One of many airborne units summoned to help fill the gaps ripped in Allied lines by the German Ardennes offensive, the 551st spearheaded the 82nd Airborne Division’s counter-attack. Casualties mounted, and by the morning of 7 January 1945 Joreg’s initial 643 men were down to about 250 when James Gavin of the 82nd ordered him to capture the village of Rochelinval. The GOYAs had no artillery support and no winter camouflage, and Joerg protested that the attack was suicidal. Gavin insisted, and the troopers went forward over half a mile of open ground. Alerted German mowed them down, but the Americans made it into their positions and took the village at bayonet point. Only 110 were left, and Gavin received permission to disperse the battalion’s survivors as replacements across his own division’s depleted units.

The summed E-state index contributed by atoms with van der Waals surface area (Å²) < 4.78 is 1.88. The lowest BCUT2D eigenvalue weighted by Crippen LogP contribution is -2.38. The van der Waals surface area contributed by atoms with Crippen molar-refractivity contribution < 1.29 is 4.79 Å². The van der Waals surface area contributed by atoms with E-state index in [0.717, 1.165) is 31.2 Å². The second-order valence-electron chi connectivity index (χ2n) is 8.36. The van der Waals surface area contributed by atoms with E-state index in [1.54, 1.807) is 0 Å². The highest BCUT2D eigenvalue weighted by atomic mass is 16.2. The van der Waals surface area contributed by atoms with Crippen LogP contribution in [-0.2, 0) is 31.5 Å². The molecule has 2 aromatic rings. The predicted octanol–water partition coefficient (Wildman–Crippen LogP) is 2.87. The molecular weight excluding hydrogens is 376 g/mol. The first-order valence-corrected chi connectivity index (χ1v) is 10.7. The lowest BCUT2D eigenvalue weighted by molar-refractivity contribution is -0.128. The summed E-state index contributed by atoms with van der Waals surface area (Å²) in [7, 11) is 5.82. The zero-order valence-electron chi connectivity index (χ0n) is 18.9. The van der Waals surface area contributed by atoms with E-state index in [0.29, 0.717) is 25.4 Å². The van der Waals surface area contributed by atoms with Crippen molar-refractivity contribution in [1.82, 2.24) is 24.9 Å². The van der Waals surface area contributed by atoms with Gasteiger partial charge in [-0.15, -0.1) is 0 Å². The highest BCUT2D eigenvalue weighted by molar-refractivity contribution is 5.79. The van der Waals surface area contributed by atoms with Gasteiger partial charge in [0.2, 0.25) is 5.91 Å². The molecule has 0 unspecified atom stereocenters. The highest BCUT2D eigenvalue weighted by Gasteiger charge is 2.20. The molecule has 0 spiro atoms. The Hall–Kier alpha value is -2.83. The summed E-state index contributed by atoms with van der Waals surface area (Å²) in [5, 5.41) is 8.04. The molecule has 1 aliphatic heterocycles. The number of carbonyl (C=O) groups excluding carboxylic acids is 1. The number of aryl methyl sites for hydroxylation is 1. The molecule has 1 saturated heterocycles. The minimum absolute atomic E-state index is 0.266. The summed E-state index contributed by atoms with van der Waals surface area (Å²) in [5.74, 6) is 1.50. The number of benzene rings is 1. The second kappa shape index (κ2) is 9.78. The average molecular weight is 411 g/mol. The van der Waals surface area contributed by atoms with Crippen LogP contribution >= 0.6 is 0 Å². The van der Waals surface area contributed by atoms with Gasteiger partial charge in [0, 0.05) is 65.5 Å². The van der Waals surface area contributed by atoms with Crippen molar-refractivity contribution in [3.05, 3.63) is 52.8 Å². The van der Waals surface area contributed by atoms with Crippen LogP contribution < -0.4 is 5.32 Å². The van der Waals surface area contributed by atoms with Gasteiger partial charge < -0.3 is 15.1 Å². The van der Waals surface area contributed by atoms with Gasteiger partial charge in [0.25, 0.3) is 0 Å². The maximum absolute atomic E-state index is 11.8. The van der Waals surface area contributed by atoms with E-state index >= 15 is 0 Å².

The First Jump
The former 504th Parachute Infantry Battalion went through several re-numberings before becoming the 2nd Battalion of the 509th Parachute Infantry Regiment in November 1942 – a “regiment” with no other battalions. The first American airborne unit sent overseas, the battalion trained alongside the British 1st Airborne Division before boarding transports for the first combat drop of American paratroopers. Thirty-nine C-47’s flew from England to Algeria, where only 10 of them managed to find the drop zone; most of the others delivered their troops by landing on a dry lake bed. A second jump a week later went somewhat better, but it was not a good start for U.S. airborne operations.